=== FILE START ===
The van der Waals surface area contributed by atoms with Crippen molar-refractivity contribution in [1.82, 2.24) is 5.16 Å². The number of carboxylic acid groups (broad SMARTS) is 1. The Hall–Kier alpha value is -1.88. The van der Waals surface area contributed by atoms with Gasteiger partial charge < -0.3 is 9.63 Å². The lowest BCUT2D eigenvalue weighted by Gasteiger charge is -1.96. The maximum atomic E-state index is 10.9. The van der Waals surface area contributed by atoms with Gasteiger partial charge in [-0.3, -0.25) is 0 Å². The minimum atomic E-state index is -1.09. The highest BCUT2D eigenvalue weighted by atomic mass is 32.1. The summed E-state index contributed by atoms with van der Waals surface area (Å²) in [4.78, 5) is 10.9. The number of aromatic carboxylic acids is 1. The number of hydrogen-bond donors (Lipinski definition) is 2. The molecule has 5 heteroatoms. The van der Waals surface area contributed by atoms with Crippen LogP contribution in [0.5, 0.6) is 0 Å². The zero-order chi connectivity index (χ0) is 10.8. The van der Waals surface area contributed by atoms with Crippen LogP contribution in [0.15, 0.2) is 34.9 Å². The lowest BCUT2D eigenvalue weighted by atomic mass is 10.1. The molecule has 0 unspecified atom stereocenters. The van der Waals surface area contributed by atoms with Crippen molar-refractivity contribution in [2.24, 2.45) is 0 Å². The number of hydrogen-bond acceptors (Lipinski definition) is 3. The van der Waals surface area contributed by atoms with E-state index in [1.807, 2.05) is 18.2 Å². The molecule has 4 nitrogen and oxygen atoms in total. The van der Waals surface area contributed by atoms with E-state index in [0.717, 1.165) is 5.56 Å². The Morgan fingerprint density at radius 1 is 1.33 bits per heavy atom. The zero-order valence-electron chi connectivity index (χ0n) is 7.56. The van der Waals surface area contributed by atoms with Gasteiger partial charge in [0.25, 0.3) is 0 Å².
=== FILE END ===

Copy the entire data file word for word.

The van der Waals surface area contributed by atoms with Crippen molar-refractivity contribution in [1.82, 2.24) is 5.16 Å². The number of carboxylic acid groups (broad SMARTS) is 1. The Hall–Kier alpha value is -1.88. The van der Waals surface area contributed by atoms with Gasteiger partial charge < -0.3 is 9.63 Å². The lowest BCUT2D eigenvalue weighted by Gasteiger charge is -1.96. The maximum atomic E-state index is 10.9. The van der Waals surface area contributed by atoms with Gasteiger partial charge in [-0.3, -0.25) is 0 Å². The minimum atomic E-state index is -1.09. The highest BCUT2D eigenvalue weighted by atomic mass is 32.1. The summed E-state index contributed by atoms with van der Waals surface area (Å²) in [4.78, 5) is 10.9. The number of aromatic carboxylic acids is 1. The number of hydrogen-bond donors (Lipinski definition) is 2. The molecule has 5 heteroatoms. The van der Waals surface area contributed by atoms with Crippen LogP contribution in [0.5, 0.6) is 0 Å². The zero-order chi connectivity index (χ0) is 10.8. The van der Waals surface area contributed by atoms with Crippen LogP contribution in [0.15, 0.2) is 34.9 Å². The lowest BCUT2D eigenvalue weighted by atomic mass is 10.1. The molecule has 0 unspecified atom stereocenters. The van der Waals surface area contributed by atoms with Crippen molar-refractivity contribution in [2.24, 2.45) is 0 Å². The number of hydrogen-bond acceptors (Lipinski definition) is 3. The van der Waals surface area contributed by atoms with E-state index in [1.807, 2.05) is 18.2 Å². The molecule has 4 nitrogen and oxygen atoms in total. The van der Waals surface area contributed by atoms with E-state index in [0.717, 1.165) is 5.56 Å². The Morgan fingerprint density at radius 1 is 1.33 bits per heavy atom. The zero-order valence-electron chi connectivity index (χ0n) is 7.56. The van der Waals surface area contributed by atoms with Gasteiger partial charge in [0.25, 0.3) is 0 Å².